The College of Education gave me a meaningful way to bridge my undergraduate degree in computer science with my passion for education. I learned so much from others in my graduate cohort because of their diverse backgrounds. There were students who came from instructional design companies, some that were teachers who had led the implementation of education technology at their schools or actively used technology to teach their subjects, and people like me who came straight from a university and had a background in technology or education. I also found diversity in the professors’ interests, and from each class I gained a new definition of what learning technology could mean.
As a native Texan, I always wanted to someday bleed burnt orange. I was so sure my choice was right that I didn’t apply to any other graduate programs. Dr. Min Liu, who’s in the College of Education’s Learning Technologies Program, reached out to me immediately upon my applying and asked me to become part of a group that works with her on an award-winning science education game called Alien Rescue. When I came to visit before officially enrolling, I immediately knew I’d made the right choice.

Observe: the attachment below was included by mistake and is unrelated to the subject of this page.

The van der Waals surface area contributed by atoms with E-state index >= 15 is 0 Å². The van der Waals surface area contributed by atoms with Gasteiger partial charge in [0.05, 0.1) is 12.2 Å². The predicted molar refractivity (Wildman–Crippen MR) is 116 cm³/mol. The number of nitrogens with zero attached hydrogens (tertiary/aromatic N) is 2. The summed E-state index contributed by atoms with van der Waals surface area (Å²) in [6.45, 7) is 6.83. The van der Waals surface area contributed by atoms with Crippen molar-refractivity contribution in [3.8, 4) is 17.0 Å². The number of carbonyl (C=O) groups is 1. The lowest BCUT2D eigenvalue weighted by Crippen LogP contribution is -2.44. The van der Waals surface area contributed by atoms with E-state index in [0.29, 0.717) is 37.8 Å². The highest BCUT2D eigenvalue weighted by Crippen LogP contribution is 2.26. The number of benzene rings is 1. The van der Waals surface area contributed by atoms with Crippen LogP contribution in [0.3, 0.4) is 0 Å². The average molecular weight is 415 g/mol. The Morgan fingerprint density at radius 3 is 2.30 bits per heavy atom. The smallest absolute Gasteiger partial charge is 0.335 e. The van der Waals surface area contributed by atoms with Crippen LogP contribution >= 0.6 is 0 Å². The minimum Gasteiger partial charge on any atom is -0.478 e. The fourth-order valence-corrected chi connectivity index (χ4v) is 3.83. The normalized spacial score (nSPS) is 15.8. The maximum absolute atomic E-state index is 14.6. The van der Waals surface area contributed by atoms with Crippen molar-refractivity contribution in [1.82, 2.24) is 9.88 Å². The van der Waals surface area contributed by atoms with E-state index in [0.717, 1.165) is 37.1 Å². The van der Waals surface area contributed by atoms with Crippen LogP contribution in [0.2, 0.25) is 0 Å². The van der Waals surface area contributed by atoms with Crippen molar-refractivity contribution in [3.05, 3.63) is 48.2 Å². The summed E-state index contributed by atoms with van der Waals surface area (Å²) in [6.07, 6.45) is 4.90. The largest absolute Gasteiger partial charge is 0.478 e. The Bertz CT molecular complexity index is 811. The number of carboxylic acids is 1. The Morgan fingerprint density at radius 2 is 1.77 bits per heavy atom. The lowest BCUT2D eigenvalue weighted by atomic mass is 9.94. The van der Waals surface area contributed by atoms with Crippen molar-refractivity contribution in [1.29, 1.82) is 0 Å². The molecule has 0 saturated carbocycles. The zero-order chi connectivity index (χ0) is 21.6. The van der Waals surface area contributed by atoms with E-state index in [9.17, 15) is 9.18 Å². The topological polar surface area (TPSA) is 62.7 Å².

UT’s location was also attractive because of the number of technology companies located in Austin. I never imagined just how connected UT and its professors are to the greater Austin community and beyond. Education professors have research projects in collaboration with local K-12 schools, other UT departments, and even other universities. Many major technology and education conferences come to Austin once a year, and sometimes conference speakers make pit stops in the learning technologies classes.
Life After UT
I’m currently a digital content engineer at Texas Instruments (TI) in Dallas. At TI, I manage the development of educational content for various platforms and facilitate the updating of content based on software changes. I use the skills I learned in the Learning Technologies Program to help students and teachers enjoy success with our TI technology’s educational content.
Advice for Students
One of the benefits of a small program like learning technologies at the College of Education’s is that you eventually get to know all students in your cohort very well. Collaborate with your peers as much as you can and learn from their experiences.